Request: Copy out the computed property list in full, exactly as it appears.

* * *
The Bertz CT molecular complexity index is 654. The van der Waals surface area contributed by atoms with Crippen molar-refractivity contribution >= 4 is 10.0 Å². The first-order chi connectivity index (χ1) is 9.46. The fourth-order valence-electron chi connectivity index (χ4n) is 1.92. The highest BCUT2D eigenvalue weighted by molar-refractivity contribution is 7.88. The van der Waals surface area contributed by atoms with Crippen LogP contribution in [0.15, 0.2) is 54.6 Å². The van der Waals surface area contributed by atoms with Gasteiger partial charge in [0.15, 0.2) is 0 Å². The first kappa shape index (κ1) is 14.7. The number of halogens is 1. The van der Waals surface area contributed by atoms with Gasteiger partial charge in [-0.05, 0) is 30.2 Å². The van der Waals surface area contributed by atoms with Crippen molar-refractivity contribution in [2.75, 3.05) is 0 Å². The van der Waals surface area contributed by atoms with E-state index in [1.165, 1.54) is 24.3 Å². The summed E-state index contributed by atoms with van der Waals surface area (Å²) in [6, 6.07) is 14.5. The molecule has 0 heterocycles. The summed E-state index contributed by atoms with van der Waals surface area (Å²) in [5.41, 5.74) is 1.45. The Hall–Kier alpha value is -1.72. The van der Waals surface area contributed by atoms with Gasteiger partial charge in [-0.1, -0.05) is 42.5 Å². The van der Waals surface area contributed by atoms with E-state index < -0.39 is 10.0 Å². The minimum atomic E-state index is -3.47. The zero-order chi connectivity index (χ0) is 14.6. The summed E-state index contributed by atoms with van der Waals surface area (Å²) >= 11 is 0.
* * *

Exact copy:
The Bertz CT molecular complexity index is 654. The van der Waals surface area contributed by atoms with Crippen molar-refractivity contribution >= 4 is 10.0 Å². The first-order chi connectivity index (χ1) is 9.46. The fourth-order valence-electron chi connectivity index (χ4n) is 1.92. The highest BCUT2D eigenvalue weighted by molar-refractivity contribution is 7.88. The van der Waals surface area contributed by atoms with Crippen LogP contribution in [0.15, 0.2) is 54.6 Å². The van der Waals surface area contributed by atoms with Gasteiger partial charge in [0.15, 0.2) is 0 Å². The first kappa shape index (κ1) is 14.7. The number of halogens is 1. The van der Waals surface area contributed by atoms with Gasteiger partial charge in [-0.05, 0) is 30.2 Å². The van der Waals surface area contributed by atoms with Crippen molar-refractivity contribution in [2.75, 3.05) is 0 Å². The van der Waals surface area contributed by atoms with E-state index in [1.165, 1.54) is 24.3 Å². The summed E-state index contributed by atoms with van der Waals surface area (Å²) in [6, 6.07) is 14.5. The molecule has 0 heterocycles. The summed E-state index contributed by atoms with van der Waals surface area (Å²) in [5.41, 5.74) is 1.45. The Hall–Kier alpha value is -1.72. The van der Waals surface area contributed by atoms with Gasteiger partial charge in [-0.1, -0.05) is 42.5 Å². The van der Waals surface area contributed by atoms with E-state index < -0.39 is 10.0 Å². The minimum atomic E-state index is -3.47. The zero-order chi connectivity index (χ0) is 14.6. The summed E-state index contributed by atoms with van der Waals surface area (Å²) >= 11 is 0.